SLE 2 - Clin Exp Immunol 1999 118:322328 Antibodies from...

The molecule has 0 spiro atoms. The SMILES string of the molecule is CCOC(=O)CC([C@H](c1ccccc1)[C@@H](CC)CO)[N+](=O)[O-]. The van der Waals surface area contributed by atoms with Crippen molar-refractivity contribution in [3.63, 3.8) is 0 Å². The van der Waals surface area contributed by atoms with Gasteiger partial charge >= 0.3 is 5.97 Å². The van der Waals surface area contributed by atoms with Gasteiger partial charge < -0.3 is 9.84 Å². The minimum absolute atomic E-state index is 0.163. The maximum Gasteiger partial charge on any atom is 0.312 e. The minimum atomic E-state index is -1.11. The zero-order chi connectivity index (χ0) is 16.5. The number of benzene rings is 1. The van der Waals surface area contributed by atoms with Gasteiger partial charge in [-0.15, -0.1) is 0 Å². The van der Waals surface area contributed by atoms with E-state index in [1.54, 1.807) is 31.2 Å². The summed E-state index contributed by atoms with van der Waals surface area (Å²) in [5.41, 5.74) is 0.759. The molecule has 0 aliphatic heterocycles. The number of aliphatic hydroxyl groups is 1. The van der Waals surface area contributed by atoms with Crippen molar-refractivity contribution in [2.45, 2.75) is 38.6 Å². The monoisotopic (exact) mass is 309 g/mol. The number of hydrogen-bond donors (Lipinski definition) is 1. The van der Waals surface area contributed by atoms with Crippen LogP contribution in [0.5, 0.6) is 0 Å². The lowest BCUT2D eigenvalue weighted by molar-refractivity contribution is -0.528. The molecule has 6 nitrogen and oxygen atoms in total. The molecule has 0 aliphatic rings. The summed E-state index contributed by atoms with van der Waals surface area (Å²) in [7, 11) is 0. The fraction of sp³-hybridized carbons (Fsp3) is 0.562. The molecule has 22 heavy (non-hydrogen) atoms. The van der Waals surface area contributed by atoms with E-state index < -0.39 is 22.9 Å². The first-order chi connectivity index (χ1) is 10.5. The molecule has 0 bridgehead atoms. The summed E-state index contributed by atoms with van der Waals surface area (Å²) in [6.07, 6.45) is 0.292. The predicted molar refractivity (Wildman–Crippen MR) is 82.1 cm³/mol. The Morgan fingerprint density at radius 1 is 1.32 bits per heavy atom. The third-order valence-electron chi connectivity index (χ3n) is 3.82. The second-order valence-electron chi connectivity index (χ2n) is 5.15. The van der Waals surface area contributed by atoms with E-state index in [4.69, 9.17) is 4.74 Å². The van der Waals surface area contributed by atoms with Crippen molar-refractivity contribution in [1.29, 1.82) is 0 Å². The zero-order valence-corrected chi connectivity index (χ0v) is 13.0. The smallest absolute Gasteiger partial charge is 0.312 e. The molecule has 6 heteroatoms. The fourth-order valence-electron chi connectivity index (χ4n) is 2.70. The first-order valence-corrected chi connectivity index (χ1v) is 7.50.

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Antibodies from systemic lupus erythematosus (SLE) sera define differential release of autoantigens from cell lines undergoing apoptosis M. L. HUGGINS, I. TODD, M. A. CAVERS, S. R. PAVULURI, P. J. TIGHE & R. J. POWELL Division of Molecular and Clinical Immunology, School of Clinical Laboratory Sciences, University of Nottingham, Queen’s Medical Centre, Nottingham, UK (Accepted for publication 12 August 1999) SUMMARY SLE is an autoimmune disease characterized by a wide range of anti-cellular and anti-nuclear autoantibodies. Many of these antigens are exposed or altered during apoptosis when the nucleus is dismantled in a controlled manner by caspases. We used Western blotting techniques to demonstrate that autoantibodies in SLE sera recognize antigens released during apoptosis. Reproducible bands, not seen in the untreated cells, with the characteristics of histones were seen when staining apoptotic cell lysates with SLE sera. Normal sera recognized some of these bands but much less strongly. Different triggers of apoptosis did not produce marked differences in the antigens recognized. We also compared different cell lines (Jurkat and U937) and found that the staining differed for one autoantigen in particular. The differential release of autoantigens by apoptotic cells may have relevance to the variety of autoantibodies seen in SLE. Keywords systemic lupus erythematosus apoptosis histones INTRODUCTION SLE is an autoimmune disease characterized by antibodies to a wide range of cellular and nuclear autoantigens, including DNA, ribonu- cleoproteins (Ro, La), poly ADP ribose polymerase (PARP), nucleo- somes and histones [1]. Many of these antigens are exposed or altered during apoptosis, which is an active process leading to the controlled death of cells. Initial membrane changes are followed by the dismantling of the nucleus and other intracellular organelles. Some of the dismantled components are packaged and form on the surface of these apoptotic cells as ‘blebs’. Casciola-Rosen et al . showed by immunofluorescence that antibodies in sera from SLE patients were able to recognize antigens contained within these blebs and hypothe- sized that apoptosis is an important source of antigen in SLE [2]. They and others have demonstrated that the caspase enzymes involved in the destruction of the nucleus cleave certain well- known autoantigens (e.g. DNA-protein kinase, PARP, U1-RNP) revealing potentially autoreactive epitopes [3–5]. An important characteristic of apoptosis is the cleavage of chromatin into nucleo- somal units by an endonuclease (caspase-activated DNase (CAD)) which is activated by caspases [6]. On a DNA gel these nucleosomes produce a ‘ladder’ of oligomers composed of different numbers of nucleosomes [6]. Nucleosomes are composed of DNA wound around a histone core, which comprises four histone subunits, i.e. a tetramer of H3 and H4 make up the central unit, attached either side of which are dimers of H2A and H2B. Externally bound H1 molecules hold adjacent nucleosomes together.
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